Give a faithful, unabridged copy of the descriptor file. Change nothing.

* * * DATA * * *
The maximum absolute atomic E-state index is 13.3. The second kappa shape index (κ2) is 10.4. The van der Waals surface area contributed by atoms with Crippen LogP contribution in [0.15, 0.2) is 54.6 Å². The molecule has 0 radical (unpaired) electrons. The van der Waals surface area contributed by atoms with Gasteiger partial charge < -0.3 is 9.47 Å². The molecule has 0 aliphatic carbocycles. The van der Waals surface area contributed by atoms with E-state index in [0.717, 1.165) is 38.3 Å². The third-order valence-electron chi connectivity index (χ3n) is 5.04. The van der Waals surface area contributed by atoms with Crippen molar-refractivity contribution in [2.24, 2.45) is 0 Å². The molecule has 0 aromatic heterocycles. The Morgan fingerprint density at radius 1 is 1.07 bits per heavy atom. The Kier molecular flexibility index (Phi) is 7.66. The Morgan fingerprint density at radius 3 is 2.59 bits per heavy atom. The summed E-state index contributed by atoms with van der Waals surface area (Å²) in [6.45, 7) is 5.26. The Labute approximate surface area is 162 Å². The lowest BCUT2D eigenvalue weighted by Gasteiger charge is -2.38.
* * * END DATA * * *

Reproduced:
The maximum absolute atomic E-state index is 13.3. The second kappa shape index (κ2) is 10.4. The van der Waals surface area contributed by atoms with Crippen LogP contribution in [0.15, 0.2) is 54.6 Å². The molecule has 0 radical (unpaired) electrons. The van der Waals surface area contributed by atoms with Gasteiger partial charge < -0.3 is 9.47 Å². The molecule has 0 aliphatic carbocycles. The van der Waals surface area contributed by atoms with E-state index in [0.717, 1.165) is 38.3 Å². The third-order valence-electron chi connectivity index (χ3n) is 5.04. The van der Waals surface area contributed by atoms with Crippen molar-refractivity contribution in [2.24, 2.45) is 0 Å². The molecule has 0 aromatic heterocycles. The Morgan fingerprint density at radius 1 is 1.07 bits per heavy atom. The Kier molecular flexibility index (Phi) is 7.66. The Morgan fingerprint density at radius 3 is 2.59 bits per heavy atom. The summed E-state index contributed by atoms with van der Waals surface area (Å²) in [6.45, 7) is 5.26. The Labute approximate surface area is 162 Å². The lowest BCUT2D eigenvalue weighted by Gasteiger charge is -2.38.